Autism Cases on the Rise; Reason for Increase a Mystery
Scientists are scouring genetic and evironmental data to find a cause for the rise in autism.
Getting to the Causes of Autism continued...
"This is harder than cancer because in cancer you can biopsy it; you can see it on an X-ray," Goldstein says. "We don't have a blood test [for autism]. There is no biomarker, no image, no pathology."
"There won't be one single explanation,'' says Marvin Natowicz, MD, PhD, a medical geneticist and vice chairman of the Genomic Medicine Institute at the Cleveland Clinic.
"There's been a lot of progress in the last few years in terms of understanding the causes of autism," Natowicz says. "We know a lot more than we did." Still, he says, research has a long way to go. "One number you see often is that about 10% of those with autism have a definitive diagnosis, a causative condition." The other 90% of cases are still a puzzle to the experts.
Often, a child with autism will have a co-existing problem, such as a seizure disorder, depression, anxiety, or gastrointestinal or other health problems. At least 60 different disorders -- genetic, metabolic, and neurologic -- have been associated with autism, according to a report published in The New EnglandJournal of Medicine.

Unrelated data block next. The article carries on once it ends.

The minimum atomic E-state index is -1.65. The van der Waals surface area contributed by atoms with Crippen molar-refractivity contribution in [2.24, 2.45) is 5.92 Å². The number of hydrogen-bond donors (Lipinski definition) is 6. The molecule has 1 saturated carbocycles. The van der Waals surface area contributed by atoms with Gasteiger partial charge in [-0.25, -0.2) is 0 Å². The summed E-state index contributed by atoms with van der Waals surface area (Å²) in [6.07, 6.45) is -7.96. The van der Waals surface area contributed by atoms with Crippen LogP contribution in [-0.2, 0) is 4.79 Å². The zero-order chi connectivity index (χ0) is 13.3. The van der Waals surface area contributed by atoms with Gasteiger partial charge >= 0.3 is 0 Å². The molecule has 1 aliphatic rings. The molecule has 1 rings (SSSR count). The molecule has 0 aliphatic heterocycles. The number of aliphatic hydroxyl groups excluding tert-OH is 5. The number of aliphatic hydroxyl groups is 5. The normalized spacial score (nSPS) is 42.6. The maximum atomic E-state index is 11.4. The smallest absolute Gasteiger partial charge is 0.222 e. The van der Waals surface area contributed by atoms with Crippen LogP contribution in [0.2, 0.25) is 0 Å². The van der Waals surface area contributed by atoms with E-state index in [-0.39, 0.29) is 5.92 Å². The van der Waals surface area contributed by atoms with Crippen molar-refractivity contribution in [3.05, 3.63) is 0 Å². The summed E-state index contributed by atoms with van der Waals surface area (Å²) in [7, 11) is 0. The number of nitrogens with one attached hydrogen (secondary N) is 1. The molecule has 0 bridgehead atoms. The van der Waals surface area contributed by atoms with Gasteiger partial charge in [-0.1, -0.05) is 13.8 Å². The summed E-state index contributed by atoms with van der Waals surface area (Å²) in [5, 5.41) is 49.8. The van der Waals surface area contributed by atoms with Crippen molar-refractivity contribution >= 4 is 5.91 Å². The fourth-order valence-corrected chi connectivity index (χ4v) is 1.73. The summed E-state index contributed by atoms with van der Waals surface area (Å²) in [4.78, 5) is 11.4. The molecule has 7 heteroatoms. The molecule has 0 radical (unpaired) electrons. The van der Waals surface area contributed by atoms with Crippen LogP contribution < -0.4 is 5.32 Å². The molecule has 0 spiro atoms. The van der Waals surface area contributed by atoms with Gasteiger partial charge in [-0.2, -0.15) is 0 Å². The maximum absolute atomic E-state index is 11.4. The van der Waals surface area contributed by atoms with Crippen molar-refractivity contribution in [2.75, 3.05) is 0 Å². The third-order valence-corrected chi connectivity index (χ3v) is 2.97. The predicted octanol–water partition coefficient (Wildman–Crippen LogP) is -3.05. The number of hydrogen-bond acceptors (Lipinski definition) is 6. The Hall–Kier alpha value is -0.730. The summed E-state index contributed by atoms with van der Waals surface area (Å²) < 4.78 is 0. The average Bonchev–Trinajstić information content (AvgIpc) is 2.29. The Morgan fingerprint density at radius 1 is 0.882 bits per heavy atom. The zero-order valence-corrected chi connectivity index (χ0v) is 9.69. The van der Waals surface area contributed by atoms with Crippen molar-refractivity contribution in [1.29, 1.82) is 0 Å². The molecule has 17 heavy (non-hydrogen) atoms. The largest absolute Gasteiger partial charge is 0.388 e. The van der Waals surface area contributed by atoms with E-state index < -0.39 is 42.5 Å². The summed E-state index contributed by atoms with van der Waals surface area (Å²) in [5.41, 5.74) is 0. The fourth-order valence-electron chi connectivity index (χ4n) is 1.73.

On one point most agree: A combination of genetics and environmental factors may play a role. Scientists are looking at both areas.
Zeroing In on the Genetics of Autism
Some evidence that genetics plays a role in autism and ASD is provided by research on twins. According to the CDC, if one identical twin has autism, there's a 75% chance the other twin will be affected, too. If a fraternal twin is affected, the other twin has a 3% chance of having autism.
Parents who give birth to a child with ASD have up to an 8% chance of having another child who is also affected, the CDC estimates.
Many U.S. couples have delayed childbearing, and the older ages of both the mother and the father have been linked with a higher risk of having children with ASD, according to a report in the journal Pediatrics. With age could come increased risk for genetic mutations or other genetic problems.